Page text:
Personality Theory Comparison

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Personality Theory Comparison by Mind Map: Personality Theory Comparison

1. Horney's Theory

1.1. Life Influences

1.1.1. Karen Horney herself, experienced depression throughout her life. In-coincidentally, her theory on personality development was focused on mental health (basic anxiety) and the importance of how it was coped with in our childhood.

1.2. Perspective on Development of Personality

1.2.1. According to Kendra Cherry, Horney believed that as children, we experienced difficult interpersonal relationships, causing "basic hostility". Any basic hostility that was left unresolved, caused the development of what she called, "basic anxiety". As children, being unaware of what's occurring, there was a necessity of finding ways to unconsciously cope with the basic anxiety that was being experienced. Which then led to the lack of certain neurotic needs. The desire of satisfying those certain neurotic needs is what built our personality, according to her theory (Cherry, K. 2019, July 15).

1.3. View of Human Nature

1.3.1. Her view of human nature was based upon social and cultural influences rather than biological influences.

1.4. Influence on the Field of Psychology

1.4.1. Her major contributions to psychology were Feminine Psychology, her Theory of Neurotic Needs, and Neo-Freudian Psychology.

2. Jung's Theory

2.1. Life Influences

2.1.1. Carl Jung was fond of Freud's theory and work. He eventually became very close with Freud due to their similar interests in the unconscious mind. However, Jung publicly disagreed and criticized Freud's theory of the Oedipus Complex. Which led them to go their separate ways, encouraging Jung to create his own psychoanalytic theory.

2.2. Perspective on Development of Personality

2.2.1. According to Saul McLeod, Jung's perspective on the development of personality is that our behavior comes from past childhood experiences but also from our future aspirations. This idea was built on his curiosity of the unconscious mind. Jung believed that the unconscious mind was made up of 3 systems, the ego, the personal unconscious, and the collective unconscious. Here is where it gets interesting. The personal unconscious is made up of forgotten information/ repressed memories and the collective unconscious is made up of shared experiences from our ancestral past. All of which, according to Jung, play a role in the development of our personalities. (McLeod, S. A. 2018, May 21).

2.3. View of Human Nature

2.3.1. Jung's view of human nature was a balance of both social and biological influences. He believed that we are still influenced by our own personal experiences. However, he also believed that a part of our unconscious is influenced by our ancestral past.

2.4. Influence on the Field of Psychology

2.4.1. Carl Jung's contribution to psychology was his Theory of the Conscious/Unconscious Mind, his idea of archetypes, his Introversion vs. Extroversion Theory, and his psychological perspective on the significance of dreams.

3. Eysenck's Theory

3.1. Life Influences

3.1.1. According to Saul McLeod, Hans Eysenck worked at the Maudsley psychiatric hospital in London during the 1940's. His job was to take an assessment of each patient before seeing a psychiatrist to diagnose them with a specific mental disorder. While doing so, he became curious in human behavior which led him to create a study using 700 soldiers which led him to the birth of his theory of personality traits. (McLeod, S. A. 2017)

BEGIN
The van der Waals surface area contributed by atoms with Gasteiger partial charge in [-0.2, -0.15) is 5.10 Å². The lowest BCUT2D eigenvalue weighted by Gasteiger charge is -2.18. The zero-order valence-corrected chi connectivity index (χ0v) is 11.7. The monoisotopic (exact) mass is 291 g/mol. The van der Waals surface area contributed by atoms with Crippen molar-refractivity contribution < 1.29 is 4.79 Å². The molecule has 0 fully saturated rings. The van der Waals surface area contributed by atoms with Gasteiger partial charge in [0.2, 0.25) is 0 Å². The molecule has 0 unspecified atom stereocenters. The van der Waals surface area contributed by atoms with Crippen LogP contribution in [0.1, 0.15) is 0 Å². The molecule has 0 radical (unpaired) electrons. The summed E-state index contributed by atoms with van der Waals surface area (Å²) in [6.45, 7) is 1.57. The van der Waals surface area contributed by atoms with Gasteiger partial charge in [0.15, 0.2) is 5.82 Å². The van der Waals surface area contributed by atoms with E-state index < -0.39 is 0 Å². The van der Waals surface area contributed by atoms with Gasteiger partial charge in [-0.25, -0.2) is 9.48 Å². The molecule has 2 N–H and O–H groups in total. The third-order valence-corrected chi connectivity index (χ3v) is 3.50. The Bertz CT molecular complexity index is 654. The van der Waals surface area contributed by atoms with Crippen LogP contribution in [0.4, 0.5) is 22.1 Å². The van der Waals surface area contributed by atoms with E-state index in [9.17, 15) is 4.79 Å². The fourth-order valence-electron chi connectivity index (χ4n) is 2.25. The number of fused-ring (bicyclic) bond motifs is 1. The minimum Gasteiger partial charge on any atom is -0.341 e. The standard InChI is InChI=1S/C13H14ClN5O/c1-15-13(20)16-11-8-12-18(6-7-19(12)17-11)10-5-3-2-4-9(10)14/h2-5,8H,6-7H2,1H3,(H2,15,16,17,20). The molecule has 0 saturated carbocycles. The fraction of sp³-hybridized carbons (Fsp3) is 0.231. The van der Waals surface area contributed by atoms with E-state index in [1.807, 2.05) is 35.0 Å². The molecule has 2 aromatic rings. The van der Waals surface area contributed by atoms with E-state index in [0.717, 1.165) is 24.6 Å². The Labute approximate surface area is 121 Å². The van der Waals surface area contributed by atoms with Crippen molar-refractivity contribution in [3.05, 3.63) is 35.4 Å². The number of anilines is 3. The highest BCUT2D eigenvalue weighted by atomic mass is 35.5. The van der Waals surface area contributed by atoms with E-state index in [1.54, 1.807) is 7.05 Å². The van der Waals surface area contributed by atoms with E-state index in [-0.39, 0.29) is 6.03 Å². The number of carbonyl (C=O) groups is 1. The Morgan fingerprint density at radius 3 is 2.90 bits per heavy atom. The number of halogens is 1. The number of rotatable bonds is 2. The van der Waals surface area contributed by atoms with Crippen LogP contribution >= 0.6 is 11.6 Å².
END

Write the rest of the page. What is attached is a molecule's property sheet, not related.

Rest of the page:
3.2. Perspective on Development of Personality

3.2.1. Eysenck's perspective on the development of personality is that our personality is developed by biological factors that are inherited. According to Saul McLeod, Eysenck believed that we inherit a type of nervous system that affects the way we learn and the way we adapt to our environment(s). His theory states that there are first order personality traits and there are second order personality traits. First order personality traits are personality traits that can be revealed through questionnaire (question and answer). Second order personality traits are discovered through factor analysis which analyzes behavior and grouping them into separate dimensions. (introversion vs. extroversion), (psychoticism vs. normality), and (neuroticism/stability). Nonetheless, Eysenck believed that all personality traits were able to be traced back to a biological cause. (McLeod, S. A. 2017)

3.3. View of Human Nature

3.3.1. Eysenck's view of human nature consisted of both nature and nurture. Although his theory moreso strongly agrees that our personality is due to biological influences, he still believed that social influences from our childhood also play a role in personality development.

3.4. Influence on the Field of Psychology

3.4.1. Hans Eysenck's contribution to psychology was his theory on personality and intelligence.

4. References

4.1. McLeod, S. A. (2017). Theories of personality. Retrieved from Theories of Personality | Simply Psychology

4.2. Cherry, K. (2019, July 15). The 10 Needs That Neurotic People Need to Do. Retrieved from https://www.verywellmind.com/horneys-list-of-neurotic-needs-2795949

4.3. McLeod, S. A. (2018, May 21). Carl Jung. Retrieved from https://www.simplypsychology.org/carl-jung.html